The transition was difficult. During a Christmas visit to his West Village apartment in 1999, his parents discovered he was sleeping on a twin-sized mattress and found a stack of paychecks he hadn't even opened in a corner.
Over the years, he adjusted until America felt like home to him. He often sprinkled hip-hop slang into his accented English, shouting out things like "Warzburg X-Rays are the craziest"—a Wu-Tang Clan-inspired homage to the club team he had played on as a youth, but for the most part, he was the same old Dirk, unaffected by money and fame. Clothes and cars held little interest for him; on one road trip to Seattle in 2001, his shoes were so beat up, Nash dragged him to a store and wouldn't let him leave until he had a new pair.
As a player, he had gotten better each year, returning to Germany each off-season to work with Geschwinder, and now, nine years into his career, he could pretty much do it all—shoot, rebound, pass and even play a bit of defense. But could he carry a team? Early on, this had not been an issue, because the team had belonged to Michael Finley. But then Finley had left and Nash had gone to Phoenix, and like that Nowitzki had become the cornerstone of a franchise talented enough to win a championship. The pressure on him to deliver was now immense.
Had he ever wanted that kind of pressure? Sportswriters made much of the fact that as a boy growing up in Germany, his favorite player had not been Michael Jordan, but Scottie Pippen, an extremely gifted player but one who played a subordinate role. Perhaps Nowitzki wasn't cut out to be the team leader.
He had no choice now; he was the MVP of the league. He could picture himself the day he won the trophy, standing there in his pinstripe suit, his hair plastered with gel. He had planned to crack a couple jokes, to loosen things up, but then Mark Cuban took to the dais and broke down talking about how hard Nowitzki worked. "He's not the guy you have to encourage to get in the gym, he's the guy you have to lock out of the gym," Cuban said, his voice thick with emotion. "He's not the guy who you wonder if he cares, he's the guy who hurts so much when things don't go the way he wants." After Cuban choked up, Nowitzki had no choice but to play it straight, saying what an honor the award was, even though it was hard to accept considering the circumstances.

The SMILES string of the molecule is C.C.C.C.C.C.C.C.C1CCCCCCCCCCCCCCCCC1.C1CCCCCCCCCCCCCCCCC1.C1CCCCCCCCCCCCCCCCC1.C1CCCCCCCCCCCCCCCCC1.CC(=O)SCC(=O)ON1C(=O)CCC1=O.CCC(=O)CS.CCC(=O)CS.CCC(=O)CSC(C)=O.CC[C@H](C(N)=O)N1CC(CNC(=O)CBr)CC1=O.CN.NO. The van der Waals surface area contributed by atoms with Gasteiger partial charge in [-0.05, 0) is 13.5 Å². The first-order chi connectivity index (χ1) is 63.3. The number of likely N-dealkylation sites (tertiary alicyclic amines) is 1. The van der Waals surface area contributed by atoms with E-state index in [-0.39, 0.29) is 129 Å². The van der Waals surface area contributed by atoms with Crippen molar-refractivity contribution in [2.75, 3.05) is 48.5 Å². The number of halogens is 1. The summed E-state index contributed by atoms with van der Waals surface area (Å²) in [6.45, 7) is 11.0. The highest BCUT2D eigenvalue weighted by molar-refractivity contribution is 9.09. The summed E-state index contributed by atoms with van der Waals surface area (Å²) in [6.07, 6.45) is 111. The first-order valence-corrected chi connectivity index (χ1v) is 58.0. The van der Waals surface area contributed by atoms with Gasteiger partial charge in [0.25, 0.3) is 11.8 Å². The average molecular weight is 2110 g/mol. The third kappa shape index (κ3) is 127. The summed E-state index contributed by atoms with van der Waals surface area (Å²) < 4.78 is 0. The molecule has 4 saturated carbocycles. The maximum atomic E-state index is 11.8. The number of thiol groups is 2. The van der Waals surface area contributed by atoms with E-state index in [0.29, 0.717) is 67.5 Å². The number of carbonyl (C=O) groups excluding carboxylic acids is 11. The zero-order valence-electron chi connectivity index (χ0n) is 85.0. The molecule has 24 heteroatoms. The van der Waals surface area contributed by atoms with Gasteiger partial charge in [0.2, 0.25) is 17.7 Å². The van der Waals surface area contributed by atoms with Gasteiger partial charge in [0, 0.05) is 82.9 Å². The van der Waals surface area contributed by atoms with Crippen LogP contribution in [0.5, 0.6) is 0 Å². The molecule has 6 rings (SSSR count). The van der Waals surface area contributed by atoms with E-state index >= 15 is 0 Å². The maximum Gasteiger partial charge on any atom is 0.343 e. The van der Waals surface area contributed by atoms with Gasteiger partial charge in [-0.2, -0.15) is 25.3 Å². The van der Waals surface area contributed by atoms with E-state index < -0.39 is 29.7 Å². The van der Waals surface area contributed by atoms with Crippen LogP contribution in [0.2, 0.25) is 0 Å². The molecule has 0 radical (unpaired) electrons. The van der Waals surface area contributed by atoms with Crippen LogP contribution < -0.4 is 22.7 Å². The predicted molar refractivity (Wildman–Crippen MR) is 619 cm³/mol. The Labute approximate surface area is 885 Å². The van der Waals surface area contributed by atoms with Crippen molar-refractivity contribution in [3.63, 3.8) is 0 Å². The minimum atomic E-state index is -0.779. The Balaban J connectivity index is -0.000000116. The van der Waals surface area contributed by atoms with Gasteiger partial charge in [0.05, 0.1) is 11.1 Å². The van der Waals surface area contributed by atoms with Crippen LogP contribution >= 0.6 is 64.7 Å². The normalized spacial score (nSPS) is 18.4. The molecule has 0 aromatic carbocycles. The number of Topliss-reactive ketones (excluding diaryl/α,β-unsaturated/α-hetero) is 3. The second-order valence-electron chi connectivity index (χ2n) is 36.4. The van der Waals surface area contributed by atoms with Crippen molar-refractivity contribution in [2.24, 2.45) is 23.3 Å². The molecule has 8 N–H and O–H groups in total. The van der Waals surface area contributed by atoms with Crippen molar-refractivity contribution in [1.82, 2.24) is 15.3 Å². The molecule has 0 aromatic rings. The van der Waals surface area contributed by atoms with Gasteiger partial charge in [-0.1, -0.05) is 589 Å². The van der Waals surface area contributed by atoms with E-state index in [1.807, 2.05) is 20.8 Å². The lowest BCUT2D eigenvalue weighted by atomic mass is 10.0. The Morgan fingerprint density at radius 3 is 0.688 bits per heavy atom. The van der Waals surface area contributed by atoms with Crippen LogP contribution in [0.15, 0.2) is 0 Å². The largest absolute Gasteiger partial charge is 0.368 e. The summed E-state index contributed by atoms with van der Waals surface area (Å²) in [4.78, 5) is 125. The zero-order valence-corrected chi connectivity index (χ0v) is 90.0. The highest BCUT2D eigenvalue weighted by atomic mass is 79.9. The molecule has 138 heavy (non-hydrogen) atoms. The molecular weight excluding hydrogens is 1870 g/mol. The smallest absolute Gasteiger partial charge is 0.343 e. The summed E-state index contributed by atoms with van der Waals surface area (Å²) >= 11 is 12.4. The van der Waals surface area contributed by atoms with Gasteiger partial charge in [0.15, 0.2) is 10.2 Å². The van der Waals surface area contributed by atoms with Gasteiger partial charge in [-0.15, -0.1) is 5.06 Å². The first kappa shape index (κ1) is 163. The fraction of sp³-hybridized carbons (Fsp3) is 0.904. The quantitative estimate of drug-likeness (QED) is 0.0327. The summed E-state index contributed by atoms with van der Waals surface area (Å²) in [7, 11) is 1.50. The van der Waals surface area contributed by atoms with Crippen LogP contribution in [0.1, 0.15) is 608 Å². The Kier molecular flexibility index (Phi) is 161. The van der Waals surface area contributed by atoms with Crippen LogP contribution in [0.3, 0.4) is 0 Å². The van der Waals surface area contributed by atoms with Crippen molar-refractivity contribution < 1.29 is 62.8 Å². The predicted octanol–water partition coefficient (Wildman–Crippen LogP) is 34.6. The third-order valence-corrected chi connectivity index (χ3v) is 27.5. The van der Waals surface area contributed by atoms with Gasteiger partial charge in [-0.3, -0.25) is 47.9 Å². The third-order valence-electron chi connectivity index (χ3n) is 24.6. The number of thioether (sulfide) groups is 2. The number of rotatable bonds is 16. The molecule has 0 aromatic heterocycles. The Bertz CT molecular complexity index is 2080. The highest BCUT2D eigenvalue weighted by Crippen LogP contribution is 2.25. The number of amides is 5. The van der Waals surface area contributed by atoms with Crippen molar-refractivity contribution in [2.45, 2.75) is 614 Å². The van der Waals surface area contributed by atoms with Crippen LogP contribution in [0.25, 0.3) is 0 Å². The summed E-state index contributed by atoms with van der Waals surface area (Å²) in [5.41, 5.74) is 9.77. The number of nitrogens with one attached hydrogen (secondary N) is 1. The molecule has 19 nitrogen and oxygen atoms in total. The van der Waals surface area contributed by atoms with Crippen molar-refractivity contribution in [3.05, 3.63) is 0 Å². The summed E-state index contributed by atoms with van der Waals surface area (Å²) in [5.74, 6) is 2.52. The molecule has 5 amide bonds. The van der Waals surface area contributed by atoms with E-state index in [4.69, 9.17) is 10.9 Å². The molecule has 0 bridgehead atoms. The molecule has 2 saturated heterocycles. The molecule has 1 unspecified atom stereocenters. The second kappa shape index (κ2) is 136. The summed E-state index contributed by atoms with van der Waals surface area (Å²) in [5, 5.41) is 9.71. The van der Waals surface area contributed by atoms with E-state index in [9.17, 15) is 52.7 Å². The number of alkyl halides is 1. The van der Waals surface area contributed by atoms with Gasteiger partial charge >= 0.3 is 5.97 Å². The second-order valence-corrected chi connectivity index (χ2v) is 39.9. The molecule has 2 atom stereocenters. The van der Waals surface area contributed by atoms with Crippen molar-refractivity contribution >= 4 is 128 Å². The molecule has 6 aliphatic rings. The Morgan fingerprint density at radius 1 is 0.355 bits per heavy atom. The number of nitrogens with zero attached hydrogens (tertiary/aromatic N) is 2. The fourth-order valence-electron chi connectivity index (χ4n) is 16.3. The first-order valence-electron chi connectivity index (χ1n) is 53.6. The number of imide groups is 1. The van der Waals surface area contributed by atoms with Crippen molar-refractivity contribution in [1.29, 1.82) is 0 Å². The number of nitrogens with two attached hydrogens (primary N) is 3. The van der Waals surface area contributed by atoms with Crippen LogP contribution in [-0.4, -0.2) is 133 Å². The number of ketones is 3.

"For me at this stage right now it's still a little hard for me to be happy 'cause of the way the season ended, with the postseason. But this is an award for the regular season, that's the way I got to look at it," he said almost apologetically.
The next day he flew home to Germany, held a press conference there, then left for Australia. It was Nowitzki's idea to go—he had never been—and Geschwinder agreed that it would be good to forget about basketball for a while and "get back to basics."
They had started the trip in Sydney, taking in Beethoven's Fourth and Seventh symphonies at the Sydney Opera House, and then they hit the road. In Alice Springs, they rented a four-wheel drive Jeep and drove across the Central Plains toward the rock the natives called Uluru. It was the largest rock on the planet, a single chunk of weathered sandstone that rose 1,100 feet in the air and extended like an iceberg another three miles underground. They pulled off the road about 10 miles from the rock that night and found a place to camp in the brush.
As Nowitzki lay there near the fire, the smell of alcohol on his breath, there was one shot he had taken during the Golden State series that he couldn't get out of his mind. Dallas had gone to Golden State down 2-1 heading into Game 4, which most NBA pundits agreed was the most crucial game of the series. Nowitzki felt the same way.
With three minutes to go, he pulled down an offensive rebound. The Mavs were clinging to a narrow lead and needed to milk the clock. But instead of passing the ball, Nowitzki rushed a shot and missed. The Warriors got the rebound, ran to the other side of the court and sunk a three-pointer, taking the lead.